Defendant's first allegation of misconduct concerns the prosecutor's indirect reference to the defendant as a "goon." The prosecutor characterized Morales as a member of a group of people who are easy targets of crime because they do not speak English and fear the immigration authorities. He stated: "They are victims of any goon that comes along, and to all appearances Mr. Morales may have appeared to be the kind of person who would be a victim to any goon that came along; someone who might fear immigration more than he feared the loss of his property."

It is improper for the district attorney to use arguments calculated to appeal to prejudice or to mislead the jury. People v. Mason, Colo., 643 P.2d 745 (1982). However, here, as in Mason, "[t]he inappropriate characterizations were few in number, momentary in length, and were a very small part of a rather prosaic summation." We cannot say that the remarks so inflamed the jury that it could not be fair and impartial. Mason, supra; compare People v. Trujillo, Colo.App., 624 P.2d 924 (1981) (calling defendant a "liar" improperly injected personal opinion of prosecution regarding credibility) with People v. Swanson, Colo., 638 P.2d 45 (1981) (calling defendant a "liar" was insufficiently egregious to constitute plain error).

Handy next contends that the prosecutor's reference to his prior felonies was improper. The district attorney said:

"If you knew somebody else, some imaginary person, and you saw him on the stand, you could evaluate what you thought of the story he told on the stand, but would it influence you with Joe Blow. . . that, in the past, he has committed assault with intent to rape, burglary and conspiracy to rape? Certainly that doesn't seem to lend itself to the reasonable belief he is probably a truthful person. He is not on trial for those things now, but it doesn't indicate a likelihood of being a truthful and law-abiding person for him than it would for anybody else that you were called upon to evaluate." (emphasis added)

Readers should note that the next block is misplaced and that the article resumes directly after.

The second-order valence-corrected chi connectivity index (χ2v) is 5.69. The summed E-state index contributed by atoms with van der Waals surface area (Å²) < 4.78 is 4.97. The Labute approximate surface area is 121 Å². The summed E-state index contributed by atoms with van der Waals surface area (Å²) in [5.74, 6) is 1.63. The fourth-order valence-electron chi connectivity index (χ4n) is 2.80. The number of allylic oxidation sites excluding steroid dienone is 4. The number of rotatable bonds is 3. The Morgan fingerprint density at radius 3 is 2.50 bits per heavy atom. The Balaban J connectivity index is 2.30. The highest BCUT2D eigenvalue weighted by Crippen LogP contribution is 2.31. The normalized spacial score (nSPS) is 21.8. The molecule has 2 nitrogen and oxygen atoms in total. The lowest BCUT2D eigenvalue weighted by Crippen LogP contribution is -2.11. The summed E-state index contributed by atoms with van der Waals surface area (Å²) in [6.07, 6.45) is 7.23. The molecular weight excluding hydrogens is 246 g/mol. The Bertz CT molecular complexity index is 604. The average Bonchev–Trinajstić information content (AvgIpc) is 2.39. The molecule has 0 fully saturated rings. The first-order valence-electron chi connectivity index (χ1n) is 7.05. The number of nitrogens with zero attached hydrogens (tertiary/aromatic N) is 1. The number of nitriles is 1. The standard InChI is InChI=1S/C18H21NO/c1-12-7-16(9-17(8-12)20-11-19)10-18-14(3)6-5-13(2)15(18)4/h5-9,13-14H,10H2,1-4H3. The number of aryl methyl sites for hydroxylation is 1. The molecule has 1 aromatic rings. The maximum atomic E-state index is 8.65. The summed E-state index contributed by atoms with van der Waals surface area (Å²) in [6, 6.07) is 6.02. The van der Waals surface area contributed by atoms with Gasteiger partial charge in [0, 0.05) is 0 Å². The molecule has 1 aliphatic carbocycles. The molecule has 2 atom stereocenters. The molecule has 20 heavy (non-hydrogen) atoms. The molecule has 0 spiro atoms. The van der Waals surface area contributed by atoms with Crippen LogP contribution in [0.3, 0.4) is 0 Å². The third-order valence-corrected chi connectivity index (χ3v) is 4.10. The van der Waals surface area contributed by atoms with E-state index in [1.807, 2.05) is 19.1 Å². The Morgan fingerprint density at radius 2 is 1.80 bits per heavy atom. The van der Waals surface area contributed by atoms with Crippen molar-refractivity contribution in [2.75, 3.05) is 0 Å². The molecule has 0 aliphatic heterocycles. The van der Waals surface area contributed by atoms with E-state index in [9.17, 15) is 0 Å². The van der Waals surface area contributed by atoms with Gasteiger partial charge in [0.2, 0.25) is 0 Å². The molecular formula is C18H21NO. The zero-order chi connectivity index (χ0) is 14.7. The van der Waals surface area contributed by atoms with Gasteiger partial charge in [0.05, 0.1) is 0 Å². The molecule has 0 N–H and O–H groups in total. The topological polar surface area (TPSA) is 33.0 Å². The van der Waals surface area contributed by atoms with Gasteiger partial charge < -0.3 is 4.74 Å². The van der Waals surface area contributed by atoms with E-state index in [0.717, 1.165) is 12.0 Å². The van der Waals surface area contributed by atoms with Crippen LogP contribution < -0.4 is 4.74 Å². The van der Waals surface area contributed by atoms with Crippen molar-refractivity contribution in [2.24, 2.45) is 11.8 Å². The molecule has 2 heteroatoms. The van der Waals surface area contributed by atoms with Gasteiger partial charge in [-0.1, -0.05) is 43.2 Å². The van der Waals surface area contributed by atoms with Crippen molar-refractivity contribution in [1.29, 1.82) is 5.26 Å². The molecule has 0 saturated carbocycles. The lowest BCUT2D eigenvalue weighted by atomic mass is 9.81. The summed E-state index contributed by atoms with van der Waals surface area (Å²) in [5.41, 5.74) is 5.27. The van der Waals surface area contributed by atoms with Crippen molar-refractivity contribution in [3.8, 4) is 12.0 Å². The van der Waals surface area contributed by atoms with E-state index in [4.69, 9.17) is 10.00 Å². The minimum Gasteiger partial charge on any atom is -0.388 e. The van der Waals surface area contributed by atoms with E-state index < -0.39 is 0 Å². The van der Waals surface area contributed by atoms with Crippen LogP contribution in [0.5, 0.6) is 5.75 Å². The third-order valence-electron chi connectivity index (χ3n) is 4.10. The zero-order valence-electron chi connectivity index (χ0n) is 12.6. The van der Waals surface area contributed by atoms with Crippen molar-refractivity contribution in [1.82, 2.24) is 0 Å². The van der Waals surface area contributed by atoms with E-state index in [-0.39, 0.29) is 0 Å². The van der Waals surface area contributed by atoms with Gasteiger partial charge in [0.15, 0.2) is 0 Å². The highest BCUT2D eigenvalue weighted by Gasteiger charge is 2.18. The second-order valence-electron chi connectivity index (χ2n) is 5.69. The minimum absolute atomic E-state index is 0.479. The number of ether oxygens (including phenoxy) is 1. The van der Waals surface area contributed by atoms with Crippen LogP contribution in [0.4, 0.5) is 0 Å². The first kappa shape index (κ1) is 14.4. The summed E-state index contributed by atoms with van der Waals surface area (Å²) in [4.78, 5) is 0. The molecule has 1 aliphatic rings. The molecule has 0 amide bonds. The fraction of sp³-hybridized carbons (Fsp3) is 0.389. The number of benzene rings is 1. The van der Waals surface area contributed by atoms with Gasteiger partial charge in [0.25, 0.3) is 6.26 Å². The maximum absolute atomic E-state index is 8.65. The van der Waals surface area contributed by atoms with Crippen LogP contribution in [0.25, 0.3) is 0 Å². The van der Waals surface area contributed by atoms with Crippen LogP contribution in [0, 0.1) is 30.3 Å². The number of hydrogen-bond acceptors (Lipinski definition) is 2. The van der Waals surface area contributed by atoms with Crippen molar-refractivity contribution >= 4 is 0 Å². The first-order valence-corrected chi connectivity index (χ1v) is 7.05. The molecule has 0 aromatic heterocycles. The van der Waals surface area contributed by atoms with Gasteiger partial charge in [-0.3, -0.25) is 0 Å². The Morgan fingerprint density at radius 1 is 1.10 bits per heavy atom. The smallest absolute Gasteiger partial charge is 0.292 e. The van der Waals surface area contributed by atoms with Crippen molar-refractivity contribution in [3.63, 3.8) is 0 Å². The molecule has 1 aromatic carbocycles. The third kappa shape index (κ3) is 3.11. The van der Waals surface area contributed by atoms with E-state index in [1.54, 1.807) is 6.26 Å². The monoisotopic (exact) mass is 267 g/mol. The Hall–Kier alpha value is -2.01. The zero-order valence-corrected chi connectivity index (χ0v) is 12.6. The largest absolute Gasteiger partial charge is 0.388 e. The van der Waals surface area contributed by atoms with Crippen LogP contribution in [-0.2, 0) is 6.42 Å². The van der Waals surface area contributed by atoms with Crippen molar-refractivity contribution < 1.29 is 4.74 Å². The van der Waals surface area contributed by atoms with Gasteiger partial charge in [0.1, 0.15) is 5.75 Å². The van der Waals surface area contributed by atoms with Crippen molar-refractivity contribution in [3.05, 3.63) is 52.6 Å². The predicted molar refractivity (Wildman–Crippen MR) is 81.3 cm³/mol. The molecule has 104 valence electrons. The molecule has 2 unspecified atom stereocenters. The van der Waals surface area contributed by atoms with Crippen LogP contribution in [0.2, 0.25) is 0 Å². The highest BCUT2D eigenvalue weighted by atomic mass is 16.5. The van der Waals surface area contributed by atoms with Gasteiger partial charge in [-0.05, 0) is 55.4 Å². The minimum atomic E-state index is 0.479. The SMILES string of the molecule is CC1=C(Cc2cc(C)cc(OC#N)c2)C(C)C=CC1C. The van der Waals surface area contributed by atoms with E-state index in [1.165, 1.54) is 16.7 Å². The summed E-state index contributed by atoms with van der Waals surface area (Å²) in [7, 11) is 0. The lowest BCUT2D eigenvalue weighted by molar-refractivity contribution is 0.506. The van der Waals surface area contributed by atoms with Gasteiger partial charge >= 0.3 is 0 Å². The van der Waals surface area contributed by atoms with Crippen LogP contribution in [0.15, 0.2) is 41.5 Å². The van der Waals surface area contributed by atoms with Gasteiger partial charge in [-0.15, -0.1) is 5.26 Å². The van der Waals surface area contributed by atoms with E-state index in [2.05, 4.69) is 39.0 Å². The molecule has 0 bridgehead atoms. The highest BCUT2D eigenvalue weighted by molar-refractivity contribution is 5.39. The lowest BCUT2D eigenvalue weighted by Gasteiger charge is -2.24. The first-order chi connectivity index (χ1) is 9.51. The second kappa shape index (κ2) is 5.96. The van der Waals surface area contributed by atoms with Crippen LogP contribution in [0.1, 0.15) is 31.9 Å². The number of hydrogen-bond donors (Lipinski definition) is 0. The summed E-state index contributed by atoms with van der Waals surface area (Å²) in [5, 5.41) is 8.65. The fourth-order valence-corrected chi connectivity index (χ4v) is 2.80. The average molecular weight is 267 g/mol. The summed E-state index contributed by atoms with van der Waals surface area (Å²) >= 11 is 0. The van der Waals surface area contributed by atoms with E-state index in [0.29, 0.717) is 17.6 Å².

Counsel may properly comment on the issue whether a witness measures up to the tests of credibility set forth in the instructions. People v. Constant, Colo., 645 P.2d 843 (1982). Here, the jury was properly instructed that the defendant's prior felonies affect his credibility as a witness. Thus, while it was proper to refer to the prior felonies as reflecting upon Handy's truthfulness, it was improper to infer that, because of the prior felonies, Handy was not a "law-abiding person." However, this remark was prefaced by the statement that Handy "is not on trial for those things now." This comment was sufficient to cure any impropriety. See People v. Rodriquez, Colo.App., 638 P.2d 802 (1981).

We find the two remaining allegations of improper closing argument also to be without merit. Both before the initial *967 introduction of evidence and after the close of evidence, the trial court instructed the jury that comments of counsel were not evidence. In the absence of a showing to the contrary, we must presume that the jury understood and heeded those instructions. People v. Motley, 179 Colo. 77, 498 P.2d 339 (1972). The trial court, which is in a superior position to evaluate the impact of improper closing arguments, Rodriquez, supra, reasoned that the prosecutor's remarks were not sufficiently egregious to require a new trial. We are convinced beyond a reasonable doubt that the errors did not contribute to the verdict obtained.


The defendant contends for the first time on appeal that the instructions concerning mental state were defective. We must apply the plain error standard in the absence of a contemporaneous objection or assignment of error in the motion for new trial. People v. Barker, 180 Colo. 28, 501 P.2d 1041 (1972); Crim.P. 30; Crim.P. 52(b). We find no error in the instructions.

The judgment is affirmed.

ENOCH, C.J., and VAN CISE, J., concur.